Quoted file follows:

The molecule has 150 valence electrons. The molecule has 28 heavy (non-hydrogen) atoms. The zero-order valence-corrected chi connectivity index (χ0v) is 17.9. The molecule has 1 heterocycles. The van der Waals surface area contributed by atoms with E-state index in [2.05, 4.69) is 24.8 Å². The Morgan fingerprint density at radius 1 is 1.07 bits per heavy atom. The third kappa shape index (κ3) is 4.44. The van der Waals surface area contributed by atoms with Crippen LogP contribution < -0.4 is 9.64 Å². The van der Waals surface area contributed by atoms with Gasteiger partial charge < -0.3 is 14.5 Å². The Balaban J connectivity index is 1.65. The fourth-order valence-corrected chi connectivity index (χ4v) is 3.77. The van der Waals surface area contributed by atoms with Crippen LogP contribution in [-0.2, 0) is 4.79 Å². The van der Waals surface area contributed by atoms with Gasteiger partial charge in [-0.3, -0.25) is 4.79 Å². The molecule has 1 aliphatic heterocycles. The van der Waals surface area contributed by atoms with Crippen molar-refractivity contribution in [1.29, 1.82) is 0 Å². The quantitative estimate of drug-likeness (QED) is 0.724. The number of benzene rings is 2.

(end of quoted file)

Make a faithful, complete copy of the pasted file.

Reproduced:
The molecule has 150 valence electrons. The molecule has 28 heavy (non-hydrogen) atoms. The zero-order valence-corrected chi connectivity index (χ0v) is 17.9. The molecule has 1 heterocycles. The van der Waals surface area contributed by atoms with E-state index in [2.05, 4.69) is 24.8 Å². The Morgan fingerprint density at radius 1 is 1.07 bits per heavy atom. The third kappa shape index (κ3) is 4.44. The van der Waals surface area contributed by atoms with Crippen LogP contribution < -0.4 is 9.64 Å². The van der Waals surface area contributed by atoms with Gasteiger partial charge < -0.3 is 14.5 Å². The Balaban J connectivity index is 1.65. The fourth-order valence-corrected chi connectivity index (χ4v) is 3.77. The van der Waals surface area contributed by atoms with Crippen LogP contribution in [-0.2, 0) is 4.79 Å². The van der Waals surface area contributed by atoms with Gasteiger partial charge in [-0.3, -0.25) is 4.79 Å². The molecule has 1 aliphatic heterocycles. The van der Waals surface area contributed by atoms with Crippen molar-refractivity contribution in [1.29, 1.82) is 0 Å². The quantitative estimate of drug-likeness (QED) is 0.724. The number of benzene rings is 2.